You see, charter schools are not being singled out for demolition because they haven’t worked; they are on the radar of the school board and the union precisely because they have been successful. At the same time that so many students in L.A.’s traditional schools are failing to meet graduation standards, students from the same demographic groups are thriving in charter schools. By the time they’ve graduated, students at charter schools are over three times more likely to have completed courses needed for college admission than students at traditional public schools.

Also, Stanford University’s Center for Research on Educational Outcomes (CREDO) conducted an analysis of charter schools in LAUSD in 2014 and found that its students gain significantly more learning time than their peers in traditional public schools. Among its findings:

  • Charter school students gain 79 more days of learning than their traditional school peers in math, as well as 50 additional days of learning in reading.
  • Latino students gain 72 more days of learning in math and 43 extra days in reading.
  • Latino students living in poverty gain 115 additional days of learning in math and 58 additional days in reading.
  • African American students gain 14 extra days of learning in both reading and math.
  • African American students living in poverty gain 58 additional days of learning in math and 36 additional days in reading.

Evelyn Macias, mother of Julia Macias, one of nine student plaintiffs behind the Vergara lawsuit, recently penned an op-ed for LA School Report, in which she wrote:

We need to look at state policies, legislation and labor agreements that have, over the course of decades, eroded and diminished the rights of children, low-income working families, and ALL families, by claiming the higher moral ground for employees, while much of our leadership remains silent.

Our children are falling through the cracks, while we stand and watch. Who besides their parents and student advocacy groups will step up?

Who besides parents and certain advocacy groups? Who, indeed? Certainly not the obstructionist school board and teachers union. They are intent on protecting turf and maintaining their monopoly. Educating children is far down on their to-do list. Shame on them.

Larry Sand, a former classroom teacher, is the president of the non-profit California Teachers Empowerment Network – a non-partisan, non-political group dedicated to providing teachers and the general public with reliable and balanced information about professional affiliations and positions on educational issues. The views presented here are strictly his own.

CA churches and schools protect illegal immigrants from deportation

from the L.A. Times

Amid a fresh wave of immigration enforcement crackdowns, several powerful organizations in California have flexed their muscle to protect or benefit those present in the state illegally.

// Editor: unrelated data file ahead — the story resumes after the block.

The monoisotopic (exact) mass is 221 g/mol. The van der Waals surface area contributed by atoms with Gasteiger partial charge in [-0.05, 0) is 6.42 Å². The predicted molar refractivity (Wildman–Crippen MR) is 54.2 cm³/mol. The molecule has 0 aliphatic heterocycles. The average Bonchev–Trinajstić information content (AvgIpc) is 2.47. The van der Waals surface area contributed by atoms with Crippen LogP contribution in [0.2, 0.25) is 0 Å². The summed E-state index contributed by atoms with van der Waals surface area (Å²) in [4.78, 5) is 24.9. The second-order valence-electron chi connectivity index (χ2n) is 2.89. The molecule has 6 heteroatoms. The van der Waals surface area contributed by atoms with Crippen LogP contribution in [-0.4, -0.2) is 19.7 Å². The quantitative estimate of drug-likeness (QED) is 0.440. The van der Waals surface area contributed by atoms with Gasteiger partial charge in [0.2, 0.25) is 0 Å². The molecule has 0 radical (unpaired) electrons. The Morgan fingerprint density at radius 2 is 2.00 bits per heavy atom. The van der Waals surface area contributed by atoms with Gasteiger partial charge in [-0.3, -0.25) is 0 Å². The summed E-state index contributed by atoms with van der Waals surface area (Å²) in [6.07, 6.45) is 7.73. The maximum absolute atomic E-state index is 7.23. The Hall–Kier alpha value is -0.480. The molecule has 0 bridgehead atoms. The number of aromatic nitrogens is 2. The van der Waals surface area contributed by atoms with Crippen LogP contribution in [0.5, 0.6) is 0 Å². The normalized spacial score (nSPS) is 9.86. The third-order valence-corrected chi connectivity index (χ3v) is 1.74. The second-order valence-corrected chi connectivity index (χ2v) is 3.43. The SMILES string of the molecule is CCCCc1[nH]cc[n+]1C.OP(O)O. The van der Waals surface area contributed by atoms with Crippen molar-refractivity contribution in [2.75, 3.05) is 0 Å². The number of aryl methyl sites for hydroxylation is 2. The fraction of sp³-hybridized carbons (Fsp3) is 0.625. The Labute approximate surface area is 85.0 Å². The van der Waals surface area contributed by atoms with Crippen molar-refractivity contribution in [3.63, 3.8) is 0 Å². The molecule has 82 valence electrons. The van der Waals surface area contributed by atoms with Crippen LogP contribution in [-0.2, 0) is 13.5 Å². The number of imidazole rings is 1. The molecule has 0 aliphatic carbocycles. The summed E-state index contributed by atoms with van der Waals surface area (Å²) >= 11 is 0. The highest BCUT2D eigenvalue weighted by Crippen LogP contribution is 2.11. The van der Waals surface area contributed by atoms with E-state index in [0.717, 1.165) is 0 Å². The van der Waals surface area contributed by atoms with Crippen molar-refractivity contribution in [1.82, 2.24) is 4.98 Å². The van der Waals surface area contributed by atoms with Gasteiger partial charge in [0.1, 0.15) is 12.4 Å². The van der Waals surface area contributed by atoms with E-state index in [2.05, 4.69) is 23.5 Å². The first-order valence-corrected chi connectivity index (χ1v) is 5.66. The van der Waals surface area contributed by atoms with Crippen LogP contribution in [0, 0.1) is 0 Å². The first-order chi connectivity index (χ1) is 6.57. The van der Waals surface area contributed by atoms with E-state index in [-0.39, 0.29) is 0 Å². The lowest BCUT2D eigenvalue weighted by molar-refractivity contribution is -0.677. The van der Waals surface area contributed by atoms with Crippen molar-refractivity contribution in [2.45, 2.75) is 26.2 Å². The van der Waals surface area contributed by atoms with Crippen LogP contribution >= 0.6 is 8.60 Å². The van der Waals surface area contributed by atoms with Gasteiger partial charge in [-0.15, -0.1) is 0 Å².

The city of Los Angeles has become a focal point for several different efforts, triggered by raids last month that “swept up more than 100 people from Guatemala, El Salvador and Honduras who entered the country and stayed illegally,” as the Los Angeles times noted.

“The seizures motivated church leaders nationwide who say they feel compelled to offer physical protection on their premises even if it violates federal law,” as the paper added, with at least three L.A.-area churches “vowing in recent weeks to offer refuge to Central Americans with deportation orders[.]” It is the Obama administration that has taken heat for the roundups:

“Lutherans, Methodists, Catholics and other Christian leaders across the country say they are outraged with the Obama administration’s actions, said Noel Andersen, a grass-roots coordinator with the Church World Service group for refugees. The group has built a network of sanctuaries for Central Americans targeted by ICE.”

Sanctuary schools

At the same time that California churches have shifted toward the approach that defined the state’s so-called “sanctuary cities,” schools and universities have also advanced complementary new policies. Los Angeles Unified Schools, for instance, have declared themselves to be ICE-free zones. “The school board has banned Immigration and Customs Enforcement agents from setting foot on any campus without the district’s permission,” according to Fox 11 Los Angeles. Not only must the Superintendent of Schools approve any ICE presence, by the terms of the new vote, but LAUSD lawyers must as well:

“ICE claims that they do not come to schools looking for students, but parents fear sending their kids to school after information they received of ICE agents conducting a series of raids across the U.S. in January targeting Central American immigrants.”